On the lookout for a new application to manage my to-do items after I decided that ‘Things‘ was priced ridiculously high for such an inherently basic app, I headed over to the Mac App Store and began scouting around. What I was confronted with was a host of apps priced well over and above what I was willing to pay, with very little justification for it. Then I was recommended Wunderlist. Not restricted to the Mac, instead being open to a wide range of the most popular platforms.
What I like most about Wunderlist is that unlike its pricey competitors, it won’t set you back a dime. On all platforms, including OS X, iOS, Android and Windows, it’s free to download from various sources. There’s no catch hidden away either, registration for use of the service is also as described. Free.
You may now be wondering why you might need to register to use a basic to-do list manager, but fear not, it’s merely a means to enable to cloud sync functionality that at the time of writing the hugely expensive Things lacks. What this means is that all of your to-do items will be synchronised via your registered account and onto all the other versions of the app you may use that are registered to the same account. This means that when I’m sat at home on my PC and realise there’s something I need to remember, I can quickly enter the item and it’ll appear on my iPhone when I’m out and about, even if I’m offline, so long as I’ve been online at some point to download the latest items.
Unfortunately, when I say you can quickly enter items, what I mean is, you can’t enter them quite as quickly as perhaps you should be able to. When using a trial of Things, I was impressed at a certain quick entry feature, allowing you to simply hit a keyboard shortcut and type out the entry and it’ll appear in the app next time you go in to it. That was great, but here you have to go in to the app every time, although there is a handy entry bar to type your to-do reasonably quickly.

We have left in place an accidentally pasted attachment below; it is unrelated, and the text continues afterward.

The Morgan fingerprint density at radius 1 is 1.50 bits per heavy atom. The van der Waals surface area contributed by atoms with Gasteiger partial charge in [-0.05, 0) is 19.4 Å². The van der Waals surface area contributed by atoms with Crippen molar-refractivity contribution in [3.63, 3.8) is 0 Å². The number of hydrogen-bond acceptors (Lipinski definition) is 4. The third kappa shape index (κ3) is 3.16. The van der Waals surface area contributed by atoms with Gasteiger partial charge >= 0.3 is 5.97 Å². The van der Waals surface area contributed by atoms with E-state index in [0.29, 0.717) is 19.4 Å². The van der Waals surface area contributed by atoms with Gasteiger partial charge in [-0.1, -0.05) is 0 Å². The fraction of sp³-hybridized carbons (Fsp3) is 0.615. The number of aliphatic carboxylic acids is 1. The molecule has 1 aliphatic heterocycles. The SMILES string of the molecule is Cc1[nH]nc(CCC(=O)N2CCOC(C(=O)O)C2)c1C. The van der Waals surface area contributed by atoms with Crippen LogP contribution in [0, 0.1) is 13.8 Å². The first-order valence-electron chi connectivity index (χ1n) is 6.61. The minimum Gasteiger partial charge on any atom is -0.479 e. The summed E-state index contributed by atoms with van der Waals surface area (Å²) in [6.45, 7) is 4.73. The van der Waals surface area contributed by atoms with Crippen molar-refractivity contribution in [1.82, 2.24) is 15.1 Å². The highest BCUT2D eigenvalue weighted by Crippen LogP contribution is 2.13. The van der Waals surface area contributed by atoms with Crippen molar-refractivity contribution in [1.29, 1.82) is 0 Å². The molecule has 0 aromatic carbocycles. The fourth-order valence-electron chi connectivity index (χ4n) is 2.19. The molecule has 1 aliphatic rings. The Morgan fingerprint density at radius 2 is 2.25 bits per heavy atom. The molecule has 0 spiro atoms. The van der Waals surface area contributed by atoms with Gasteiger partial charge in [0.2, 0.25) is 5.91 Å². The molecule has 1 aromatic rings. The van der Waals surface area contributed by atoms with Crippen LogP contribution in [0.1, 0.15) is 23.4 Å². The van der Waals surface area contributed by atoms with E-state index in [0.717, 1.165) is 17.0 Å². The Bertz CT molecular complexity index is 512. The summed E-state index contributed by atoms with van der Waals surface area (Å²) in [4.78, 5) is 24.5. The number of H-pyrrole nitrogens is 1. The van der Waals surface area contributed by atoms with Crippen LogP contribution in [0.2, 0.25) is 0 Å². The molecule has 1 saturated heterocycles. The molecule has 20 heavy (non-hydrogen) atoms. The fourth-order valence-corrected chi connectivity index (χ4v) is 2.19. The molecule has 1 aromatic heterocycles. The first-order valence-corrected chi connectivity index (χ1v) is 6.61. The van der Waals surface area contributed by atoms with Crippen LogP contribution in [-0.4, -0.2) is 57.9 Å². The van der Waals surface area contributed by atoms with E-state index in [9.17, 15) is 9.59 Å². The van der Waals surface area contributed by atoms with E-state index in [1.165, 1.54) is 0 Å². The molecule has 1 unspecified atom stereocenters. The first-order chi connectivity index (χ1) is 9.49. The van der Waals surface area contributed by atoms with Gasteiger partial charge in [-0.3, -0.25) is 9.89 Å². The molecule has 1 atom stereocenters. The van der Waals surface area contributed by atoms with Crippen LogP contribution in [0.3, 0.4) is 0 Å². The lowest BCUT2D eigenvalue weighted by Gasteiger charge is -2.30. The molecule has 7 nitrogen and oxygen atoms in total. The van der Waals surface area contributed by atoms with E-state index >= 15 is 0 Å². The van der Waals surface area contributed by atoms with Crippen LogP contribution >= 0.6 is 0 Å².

Once the items are entered, you can alter various preferences that will also be transferred after sync, including marking it as a priority, placing it at the top of the list with an unmissable red ribbon, as well as the ability to add further notes within an extra pane, and set deadlines for the selected task, which when approaching, will, in OS X and mobile platforms at least, give you a badge notification on the icon.
Speaking of the interface, there’s a neat feature of Wunderlist which, whilst not offering anything more in the way of functionality, is stylishly quite nice. That’s the ability to change the background of the app between a variety of preset options, but unfortunately you can’t add your own.
What’s more, from any section of the app, of which there are a number depending on the filter you’ve placed on which items to vew, or amount of separate to-do categories you have stored, for example ‘work’ and ‘personal’, though you can add as many as you like. You can print or email your todo items, and in OS X you can share your to-dos with cloud app, a popular cloud file sharing service also free from the app store.
All in all Wunderlist is a quality application, representing a bargain when compared with its rivals. Unfortunately at the time of writing, there is a curious bug in the application which proves extremely irritating, and that is that if the app is open, running OS X 10.6.8, restarting the computer will be prevented by Wunderlist, only for the app to be shutdown or ‘crashed’, and forcing you to restart again.
That aside, and I’m sure it’ll be fixed soon enough, it’s a great app that you should give serious consideration on any platform its available for if you’re looking for a to-do list application.